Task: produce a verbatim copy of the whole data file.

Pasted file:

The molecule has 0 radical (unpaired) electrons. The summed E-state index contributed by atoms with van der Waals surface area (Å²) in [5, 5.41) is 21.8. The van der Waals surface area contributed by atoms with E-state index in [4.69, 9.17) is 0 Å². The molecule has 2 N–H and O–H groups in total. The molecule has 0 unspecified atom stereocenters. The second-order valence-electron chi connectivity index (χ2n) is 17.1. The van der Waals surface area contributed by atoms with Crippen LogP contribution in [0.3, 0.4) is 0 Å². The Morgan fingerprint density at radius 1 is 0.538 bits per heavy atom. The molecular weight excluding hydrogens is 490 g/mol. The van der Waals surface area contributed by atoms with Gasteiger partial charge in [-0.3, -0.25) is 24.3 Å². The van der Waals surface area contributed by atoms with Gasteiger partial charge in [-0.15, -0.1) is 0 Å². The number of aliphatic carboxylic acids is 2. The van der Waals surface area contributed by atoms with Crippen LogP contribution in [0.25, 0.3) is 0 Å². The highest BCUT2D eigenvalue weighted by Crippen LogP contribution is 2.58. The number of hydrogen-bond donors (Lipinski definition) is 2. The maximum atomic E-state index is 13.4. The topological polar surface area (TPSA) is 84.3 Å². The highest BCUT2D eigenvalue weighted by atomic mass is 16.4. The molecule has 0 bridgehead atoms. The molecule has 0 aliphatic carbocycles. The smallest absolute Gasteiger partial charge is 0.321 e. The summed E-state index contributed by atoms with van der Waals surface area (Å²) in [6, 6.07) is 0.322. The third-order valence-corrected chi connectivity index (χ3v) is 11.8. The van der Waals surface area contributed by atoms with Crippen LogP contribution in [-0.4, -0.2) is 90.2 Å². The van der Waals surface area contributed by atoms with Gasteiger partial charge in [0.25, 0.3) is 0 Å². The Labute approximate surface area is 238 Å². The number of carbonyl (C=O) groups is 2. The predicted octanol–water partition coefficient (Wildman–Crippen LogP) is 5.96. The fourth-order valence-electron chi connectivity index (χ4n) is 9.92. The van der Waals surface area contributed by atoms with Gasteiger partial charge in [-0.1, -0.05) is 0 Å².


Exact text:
The molecule has 0 radical (unpaired) electrons. The summed E-state index contributed by atoms with van der Waals surface area (Å²) in [5, 5.41) is 21.8. The van der Waals surface area contributed by atoms with E-state index in [4.69, 9.17) is 0 Å². The molecule has 2 N–H and O–H groups in total. The molecule has 0 unspecified atom stereocenters. The second-order valence-electron chi connectivity index (χ2n) is 17.1. The van der Waals surface area contributed by atoms with Crippen LogP contribution in [0.3, 0.4) is 0 Å². The Morgan fingerprint density at radius 1 is 0.538 bits per heavy atom. The molecular weight excluding hydrogens is 490 g/mol. The van der Waals surface area contributed by atoms with Gasteiger partial charge in [-0.3, -0.25) is 24.3 Å². The van der Waals surface area contributed by atoms with Gasteiger partial charge in [-0.15, -0.1) is 0 Å². The number of aliphatic carboxylic acids is 2. The van der Waals surface area contributed by atoms with Crippen LogP contribution in [0.25, 0.3) is 0 Å². The highest BCUT2D eigenvalue weighted by Crippen LogP contribution is 2.58. The number of hydrogen-bond donors (Lipinski definition) is 2. The maximum atomic E-state index is 13.4. The topological polar surface area (TPSA) is 84.3 Å². The highest BCUT2D eigenvalue weighted by atomic mass is 16.4. The molecule has 0 bridgehead atoms. The molecule has 0 aliphatic carbocycles. The smallest absolute Gasteiger partial charge is 0.321 e. The summed E-state index contributed by atoms with van der Waals surface area (Å²) in [6, 6.07) is 0.322. The third-order valence-corrected chi connectivity index (χ3v) is 11.8. The van der Waals surface area contributed by atoms with Crippen LogP contribution in [-0.4, -0.2) is 90.2 Å². The van der Waals surface area contributed by atoms with Gasteiger partial charge in [0.25, 0.3) is 0 Å². The Labute approximate surface area is 238 Å². The number of carbonyl (C=O) groups is 2. The predicted octanol–water partition coefficient (Wildman–Crippen LogP) is 5.96. The fourth-order valence-electron chi connectivity index (χ4n) is 9.92. The van der Waals surface area contributed by atoms with Gasteiger partial charge in [-0.1, -0.05) is 0 Å².